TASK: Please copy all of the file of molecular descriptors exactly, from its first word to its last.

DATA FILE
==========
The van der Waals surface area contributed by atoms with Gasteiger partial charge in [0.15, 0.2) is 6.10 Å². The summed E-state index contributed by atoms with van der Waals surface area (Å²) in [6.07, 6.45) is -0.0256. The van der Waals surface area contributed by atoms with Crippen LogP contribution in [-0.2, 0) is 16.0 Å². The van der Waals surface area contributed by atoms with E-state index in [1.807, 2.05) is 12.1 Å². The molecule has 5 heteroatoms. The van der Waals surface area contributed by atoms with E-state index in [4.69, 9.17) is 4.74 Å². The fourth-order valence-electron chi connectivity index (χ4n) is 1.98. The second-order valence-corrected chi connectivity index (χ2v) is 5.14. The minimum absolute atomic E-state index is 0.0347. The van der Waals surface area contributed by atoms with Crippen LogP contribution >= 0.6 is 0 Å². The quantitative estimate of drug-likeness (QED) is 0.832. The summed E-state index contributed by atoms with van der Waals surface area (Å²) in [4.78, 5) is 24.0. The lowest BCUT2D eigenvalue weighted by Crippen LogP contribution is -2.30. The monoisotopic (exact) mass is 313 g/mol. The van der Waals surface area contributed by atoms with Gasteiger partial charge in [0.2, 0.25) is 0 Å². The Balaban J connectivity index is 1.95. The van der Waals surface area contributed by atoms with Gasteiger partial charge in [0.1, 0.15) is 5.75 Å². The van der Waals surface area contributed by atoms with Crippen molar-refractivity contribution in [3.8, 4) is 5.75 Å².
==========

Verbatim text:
The van der Waals surface area contributed by atoms with Gasteiger partial charge in [0.15, 0.2) is 6.10 Å². The summed E-state index contributed by atoms with van der Waals surface area (Å²) in [6.07, 6.45) is -0.0256. The van der Waals surface area contributed by atoms with Crippen LogP contribution in [-0.2, 0) is 16.0 Å². The van der Waals surface area contributed by atoms with E-state index in [1.807, 2.05) is 12.1 Å². The molecule has 5 heteroatoms. The van der Waals surface area contributed by atoms with E-state index in [4.69, 9.17) is 4.74 Å². The fourth-order valence-electron chi connectivity index (χ4n) is 1.98. The second-order valence-corrected chi connectivity index (χ2v) is 5.14. The minimum absolute atomic E-state index is 0.0347. The van der Waals surface area contributed by atoms with Crippen LogP contribution >= 0.6 is 0 Å². The quantitative estimate of drug-likeness (QED) is 0.832. The summed E-state index contributed by atoms with van der Waals surface area (Å²) in [4.78, 5) is 24.0. The lowest BCUT2D eigenvalue weighted by Crippen LogP contribution is -2.30. The monoisotopic (exact) mass is 313 g/mol. The van der Waals surface area contributed by atoms with Gasteiger partial charge in [0.2, 0.25) is 0 Å². The Balaban J connectivity index is 1.95. The van der Waals surface area contributed by atoms with Gasteiger partial charge in [0.1, 0.15) is 5.75 Å². The van der Waals surface area contributed by atoms with Crippen molar-refractivity contribution in [3.8, 4) is 5.75 Å².